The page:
So I am going to admit as a professional photographer, I’ve always been totally rubbish at taking more professional photos with my phone. Knowing what I can do with my camera, always stopped me from trying to do a better job.
But, since the lockdown I’ve been working on improving my smartphone photography skills.
I have to admit they don’t turn out the same as they do with my big camera. But I’ve managed to capture some lovely memories of the kids and be happy with the result.
Light is the absolute key to photography. Without good light it’s hard to take a nice photo. The same applies to smart phone photography. The direction of light and how harsh it is, plays a big part in the final image.
When taking a photo, always make sure your subjects face is lit well. I always try and find a room with the best light (where it’s not too harsh or too dark). If the rooms in your house are fairly dark, try and get as close to the window as you can.
Try different angles. If you’ve found a room with good light or you’re taking photos outside, play around. A lot of the time we pick our phone up and are guilty of, just snapping away. Looking straight on to the subject, with the phone held in upright position.
Try to photograph from above or below (maybe when your little ones are busy playing). Simply turning the phone landscape can also give you some more interesting images.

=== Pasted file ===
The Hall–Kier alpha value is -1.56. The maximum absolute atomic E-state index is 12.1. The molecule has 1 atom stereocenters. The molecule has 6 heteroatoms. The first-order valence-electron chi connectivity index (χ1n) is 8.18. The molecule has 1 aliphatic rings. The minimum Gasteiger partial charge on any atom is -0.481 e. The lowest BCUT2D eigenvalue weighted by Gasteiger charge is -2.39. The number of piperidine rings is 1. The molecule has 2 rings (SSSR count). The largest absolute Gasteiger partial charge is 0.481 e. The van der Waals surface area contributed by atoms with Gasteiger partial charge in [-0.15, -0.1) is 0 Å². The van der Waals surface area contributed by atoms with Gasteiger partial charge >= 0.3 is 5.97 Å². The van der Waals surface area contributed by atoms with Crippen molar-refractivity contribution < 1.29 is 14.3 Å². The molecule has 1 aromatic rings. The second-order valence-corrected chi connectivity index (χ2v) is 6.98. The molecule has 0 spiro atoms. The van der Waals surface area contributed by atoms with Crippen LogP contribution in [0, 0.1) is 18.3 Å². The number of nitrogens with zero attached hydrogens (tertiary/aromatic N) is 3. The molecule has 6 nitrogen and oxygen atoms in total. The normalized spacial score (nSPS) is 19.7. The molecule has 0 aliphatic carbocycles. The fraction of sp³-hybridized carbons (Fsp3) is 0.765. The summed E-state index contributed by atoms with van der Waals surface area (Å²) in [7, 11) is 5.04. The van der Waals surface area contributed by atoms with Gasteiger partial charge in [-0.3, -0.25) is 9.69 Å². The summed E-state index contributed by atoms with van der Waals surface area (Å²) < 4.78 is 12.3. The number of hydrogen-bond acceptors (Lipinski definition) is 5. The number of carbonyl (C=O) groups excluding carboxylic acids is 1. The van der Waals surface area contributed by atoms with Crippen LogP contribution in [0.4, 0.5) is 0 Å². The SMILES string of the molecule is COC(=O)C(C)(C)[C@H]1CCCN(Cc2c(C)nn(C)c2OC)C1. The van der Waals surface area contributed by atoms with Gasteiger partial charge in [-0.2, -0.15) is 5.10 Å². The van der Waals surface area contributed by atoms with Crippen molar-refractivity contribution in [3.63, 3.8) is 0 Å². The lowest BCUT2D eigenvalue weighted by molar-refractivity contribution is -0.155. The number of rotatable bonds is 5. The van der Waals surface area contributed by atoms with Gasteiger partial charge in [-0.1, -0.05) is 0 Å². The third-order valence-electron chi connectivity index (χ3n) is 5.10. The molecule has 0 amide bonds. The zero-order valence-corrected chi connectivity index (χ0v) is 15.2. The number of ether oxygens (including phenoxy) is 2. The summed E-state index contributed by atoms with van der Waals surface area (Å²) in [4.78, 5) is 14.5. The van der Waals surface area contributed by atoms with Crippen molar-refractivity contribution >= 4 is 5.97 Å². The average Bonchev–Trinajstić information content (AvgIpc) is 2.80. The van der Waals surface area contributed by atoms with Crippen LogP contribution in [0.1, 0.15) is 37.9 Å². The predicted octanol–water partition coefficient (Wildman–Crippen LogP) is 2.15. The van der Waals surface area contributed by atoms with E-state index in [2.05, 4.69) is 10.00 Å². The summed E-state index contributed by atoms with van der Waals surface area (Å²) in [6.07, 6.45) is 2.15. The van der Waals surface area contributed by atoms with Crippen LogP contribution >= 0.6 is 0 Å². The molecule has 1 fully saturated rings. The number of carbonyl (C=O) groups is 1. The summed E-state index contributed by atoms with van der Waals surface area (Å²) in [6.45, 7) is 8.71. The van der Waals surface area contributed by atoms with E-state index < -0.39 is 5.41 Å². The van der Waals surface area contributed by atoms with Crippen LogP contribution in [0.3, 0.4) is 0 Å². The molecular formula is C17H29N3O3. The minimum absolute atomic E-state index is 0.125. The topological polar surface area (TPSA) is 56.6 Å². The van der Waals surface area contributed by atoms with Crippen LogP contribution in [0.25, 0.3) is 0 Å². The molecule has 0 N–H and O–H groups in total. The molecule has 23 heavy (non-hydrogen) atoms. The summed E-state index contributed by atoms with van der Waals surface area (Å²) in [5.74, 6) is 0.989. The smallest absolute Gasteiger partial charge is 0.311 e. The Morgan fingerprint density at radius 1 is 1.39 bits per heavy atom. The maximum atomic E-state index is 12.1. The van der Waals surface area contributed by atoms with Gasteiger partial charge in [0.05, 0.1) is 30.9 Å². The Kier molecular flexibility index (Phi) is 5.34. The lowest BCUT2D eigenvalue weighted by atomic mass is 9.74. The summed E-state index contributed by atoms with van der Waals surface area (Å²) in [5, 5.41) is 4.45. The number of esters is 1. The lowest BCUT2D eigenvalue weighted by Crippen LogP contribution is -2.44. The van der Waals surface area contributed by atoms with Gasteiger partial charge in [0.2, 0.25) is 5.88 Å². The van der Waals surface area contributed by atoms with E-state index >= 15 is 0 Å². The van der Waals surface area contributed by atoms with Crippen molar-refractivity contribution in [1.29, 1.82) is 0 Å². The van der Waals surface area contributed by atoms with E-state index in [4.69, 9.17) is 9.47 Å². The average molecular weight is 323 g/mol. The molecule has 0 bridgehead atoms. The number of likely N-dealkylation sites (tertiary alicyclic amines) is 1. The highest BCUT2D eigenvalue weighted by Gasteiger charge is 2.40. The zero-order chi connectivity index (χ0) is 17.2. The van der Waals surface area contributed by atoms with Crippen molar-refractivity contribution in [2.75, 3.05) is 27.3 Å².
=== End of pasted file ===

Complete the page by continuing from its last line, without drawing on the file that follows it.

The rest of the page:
Camera settings vary depending on the smartphone manufacturer. But these are the things that can be done on every phone:
Turn your grid on – to help make sure you’re taking your photos straight (I’m terrible for taking my photos on a slight angle without a grid). And play around with where on the grid you’d like to place your subject.
Focus point – always use it to make sure exactly what you want is in focus.
Keep HDR turned on (High Dynamic Range). This helps balance highlights and shadows, creating an image that resembles more of what our human eye sees.
Stay away from camera flash. Unless it’s unavoidable, for example at night or really low light situations. It tends to make the image worse. When used you’ll find that you might have over lit skin, unwanted red eyes and a flat look to your images. And generally it just ruins the quality.
Avoid zoom at all costs. When using smartphone zoom, it doesn’t just zoom in, it actually crops your images. Resulting in a very poor quality photo.
Lightroom Mobile is fantastic but can take a little while to get used to. I do use it on all my smartphone edits. And mainly stick to adjusting Light (so exposure, contrast and highlights). As well as crop tool, and I occasionally adjust the temperature.
Snapseed is also pretty great, there are some amazing looks you can choose from or edit your photo manually. Again, I keep it pretty simple. Either changing my images to black and white or playing around with exposure and contrast.
I hope this has been helpful and you can create some gorgeous memories with your kids whilst in lockdown and afterwards. I would love to see what you’ve come up with <3.